Inflammatory signaling in depression regulated by Toll-like receptors 2 and 4

Project: Research project

Project Details


The objective of this project is to determine how inflammatory signaling by Toll-like receptor-2 (TLR2) and TLR4 regulate depression-like behaviors in mice to develop new therapeutic targets for major depression. This exciting possibility is based on our novel Preliminary Results showing that TLR4 signaling increases susceptibility to depression onset modeled in mice, whereas TLR2 signaling promotes recovery from depression. These balancing mood-regulating actions of inflammatory receptors typifies the immune system characteristic of balancing signals in order to respond to damage or infection, but limiting the response to avoid damage to the host. This is an important subject because major depression is highly prevalent and debilitating in veterans, and therapies are often not adequate. Novel targets need to be identified to develop new therapies, and the inflammatory system is one such novel target, as substantial evidence demonstrates inflammatory activation promotes depression. We also propose that drug development may have been limited by a primary focus on modulating onset in animal models, whereas recovery from depression is equally important for therapy development. By giving equal weight to examining susceptibility and recovery and examining receptors that mediate inflammatory signaling, our Preliminary Results demonstrate that TLR4 promotes onset and TLR2 provides the balance by promoting recovery from depression. Our overall hypothesis is that TLR-mediated signals regulate maintenance of mood homeostasis, whereas abnormalities in TLR actions promote the development and prolongation of depression. Testing this hypothesis will establish the potential for drugs acting on TLR2 and TLR4 to bolster resistance to depression and support recovery. Specific Aim 1 will test the hypothesis that TLR2 and TLR4 oppositely regulate depression-like behavior in mice. A panel of behavioral assessments widely used to model depression-like behaviors will be applied to TLR2 and TLR4 knockout mice, with and without antidepressant treatment, examining both onset and recovery. Specific Aim 2 will test behavioral outcomes of pharmacologically modulating TLR2 and TLR4. We will test the hypothesis that TLR2 agonists and TLR4 antagonists are antidepressant. Specific Aim 3 will test mechanisms that regulate recovery from depressive-like behavior. We will test mechanisms that regulate signaling involved in recovery from depression, such as cytokines and brain-derived neurotrophic factor (BDNF), and examine proteins reported to be involved in mood regulation, to identify those critical for the pro-depressant effect of TLR4 stimulation and depression-recovery facilitating effect of TLR2 stimulation. Altogether this is an innovative project examining TLR2/4 as feasible therapeutic targets to reduce the susceptibility and duration of depression modeled in mice, an important problem affecting the health of many veterans.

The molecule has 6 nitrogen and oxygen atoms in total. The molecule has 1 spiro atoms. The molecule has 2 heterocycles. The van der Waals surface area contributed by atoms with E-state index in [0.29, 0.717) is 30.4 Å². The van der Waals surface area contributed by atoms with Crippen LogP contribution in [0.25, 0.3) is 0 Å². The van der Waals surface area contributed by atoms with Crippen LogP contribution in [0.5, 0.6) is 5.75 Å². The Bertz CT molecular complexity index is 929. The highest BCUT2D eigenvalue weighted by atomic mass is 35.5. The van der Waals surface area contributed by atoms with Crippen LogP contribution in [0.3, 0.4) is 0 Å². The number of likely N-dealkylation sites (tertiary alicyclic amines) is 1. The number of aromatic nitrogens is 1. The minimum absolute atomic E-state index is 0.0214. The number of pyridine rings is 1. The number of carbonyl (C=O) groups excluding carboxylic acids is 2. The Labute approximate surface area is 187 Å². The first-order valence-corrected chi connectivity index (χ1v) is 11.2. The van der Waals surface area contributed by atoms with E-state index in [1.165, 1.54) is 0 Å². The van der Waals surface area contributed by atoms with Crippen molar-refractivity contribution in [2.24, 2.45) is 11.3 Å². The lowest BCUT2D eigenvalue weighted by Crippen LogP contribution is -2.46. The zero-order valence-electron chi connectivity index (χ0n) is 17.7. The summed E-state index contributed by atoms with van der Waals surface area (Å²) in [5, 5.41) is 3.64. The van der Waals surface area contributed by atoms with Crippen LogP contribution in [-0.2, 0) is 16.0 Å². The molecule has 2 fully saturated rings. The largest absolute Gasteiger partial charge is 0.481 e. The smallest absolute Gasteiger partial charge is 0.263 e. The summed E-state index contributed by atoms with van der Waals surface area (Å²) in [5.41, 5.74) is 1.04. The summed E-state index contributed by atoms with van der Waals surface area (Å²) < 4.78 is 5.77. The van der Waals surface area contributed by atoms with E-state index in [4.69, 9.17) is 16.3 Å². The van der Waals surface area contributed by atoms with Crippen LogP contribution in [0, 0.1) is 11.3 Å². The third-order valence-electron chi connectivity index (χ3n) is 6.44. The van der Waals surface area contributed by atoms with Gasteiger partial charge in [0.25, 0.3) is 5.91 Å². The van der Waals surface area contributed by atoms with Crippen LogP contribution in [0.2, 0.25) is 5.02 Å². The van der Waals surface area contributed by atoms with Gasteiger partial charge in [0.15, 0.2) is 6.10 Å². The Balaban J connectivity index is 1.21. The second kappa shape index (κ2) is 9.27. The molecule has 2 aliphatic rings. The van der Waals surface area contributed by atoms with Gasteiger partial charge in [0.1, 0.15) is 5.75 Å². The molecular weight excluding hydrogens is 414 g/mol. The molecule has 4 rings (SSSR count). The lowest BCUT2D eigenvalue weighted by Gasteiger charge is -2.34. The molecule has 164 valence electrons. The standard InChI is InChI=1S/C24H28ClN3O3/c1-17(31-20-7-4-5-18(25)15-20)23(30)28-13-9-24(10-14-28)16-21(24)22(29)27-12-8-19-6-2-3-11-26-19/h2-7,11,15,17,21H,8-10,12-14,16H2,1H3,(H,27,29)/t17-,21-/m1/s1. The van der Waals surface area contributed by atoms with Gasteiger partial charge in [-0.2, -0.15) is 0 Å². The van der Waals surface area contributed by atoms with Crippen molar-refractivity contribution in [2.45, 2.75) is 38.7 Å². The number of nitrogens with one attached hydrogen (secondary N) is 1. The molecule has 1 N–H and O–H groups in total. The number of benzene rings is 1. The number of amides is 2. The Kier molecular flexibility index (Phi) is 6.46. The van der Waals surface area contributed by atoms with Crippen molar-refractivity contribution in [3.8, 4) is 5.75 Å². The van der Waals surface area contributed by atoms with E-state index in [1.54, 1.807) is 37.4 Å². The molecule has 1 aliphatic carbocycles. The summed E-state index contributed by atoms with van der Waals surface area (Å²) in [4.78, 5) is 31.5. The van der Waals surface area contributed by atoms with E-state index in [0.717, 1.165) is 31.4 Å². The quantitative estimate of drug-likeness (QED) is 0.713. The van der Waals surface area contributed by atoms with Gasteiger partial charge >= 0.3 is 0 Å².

Effective start/end date1/1/1812/31/21


  • National Institutes of Health
  • National Institutes of Health


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